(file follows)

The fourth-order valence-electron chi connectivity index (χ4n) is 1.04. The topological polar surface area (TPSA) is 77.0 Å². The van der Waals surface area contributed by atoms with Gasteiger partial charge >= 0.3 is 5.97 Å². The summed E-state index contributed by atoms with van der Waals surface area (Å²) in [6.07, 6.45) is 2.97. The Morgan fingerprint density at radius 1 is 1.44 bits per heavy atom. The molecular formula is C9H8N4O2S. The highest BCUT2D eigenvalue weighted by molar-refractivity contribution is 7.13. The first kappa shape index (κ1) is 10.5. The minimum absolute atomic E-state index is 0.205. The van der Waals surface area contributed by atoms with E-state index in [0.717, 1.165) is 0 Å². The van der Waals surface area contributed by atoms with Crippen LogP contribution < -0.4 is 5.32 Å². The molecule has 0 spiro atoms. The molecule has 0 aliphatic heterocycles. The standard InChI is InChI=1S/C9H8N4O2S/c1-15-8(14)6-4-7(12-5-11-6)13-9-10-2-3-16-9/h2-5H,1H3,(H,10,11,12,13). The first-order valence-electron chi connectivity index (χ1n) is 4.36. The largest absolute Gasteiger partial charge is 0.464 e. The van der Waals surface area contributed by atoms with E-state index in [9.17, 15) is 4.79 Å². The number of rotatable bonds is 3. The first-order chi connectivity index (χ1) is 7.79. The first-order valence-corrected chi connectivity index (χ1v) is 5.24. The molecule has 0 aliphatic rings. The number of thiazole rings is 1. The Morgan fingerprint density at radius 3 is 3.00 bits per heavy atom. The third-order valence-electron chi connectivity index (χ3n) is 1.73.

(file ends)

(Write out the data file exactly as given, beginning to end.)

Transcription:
The fourth-order valence-electron chi connectivity index (χ4n) is 1.04. The topological polar surface area (TPSA) is 77.0 Å². The van der Waals surface area contributed by atoms with Gasteiger partial charge >= 0.3 is 5.97 Å². The summed E-state index contributed by atoms with van der Waals surface area (Å²) in [6.07, 6.45) is 2.97. The Morgan fingerprint density at radius 1 is 1.44 bits per heavy atom. The molecular formula is C9H8N4O2S. The highest BCUT2D eigenvalue weighted by molar-refractivity contribution is 7.13. The first kappa shape index (κ1) is 10.5. The minimum absolute atomic E-state index is 0.205. The van der Waals surface area contributed by atoms with E-state index in [0.717, 1.165) is 0 Å². The van der Waals surface area contributed by atoms with Crippen LogP contribution < -0.4 is 5.32 Å². The molecule has 0 spiro atoms. The molecule has 0 aliphatic heterocycles. The standard InChI is InChI=1S/C9H8N4O2S/c1-15-8(14)6-4-7(12-5-11-6)13-9-10-2-3-16-9/h2-5H,1H3,(H,10,11,12,13). The first-order valence-electron chi connectivity index (χ1n) is 4.36. The largest absolute Gasteiger partial charge is 0.464 e. The van der Waals surface area contributed by atoms with E-state index in [9.17, 15) is 4.79 Å². The number of rotatable bonds is 3. The first-order chi connectivity index (χ1) is 7.79. The first-order valence-corrected chi connectivity index (χ1v) is 5.24. The molecule has 0 aliphatic rings. The number of thiazole rings is 1. The Morgan fingerprint density at radius 3 is 3.00 bits per heavy atom. The third-order valence-electron chi connectivity index (χ3n) is 1.73.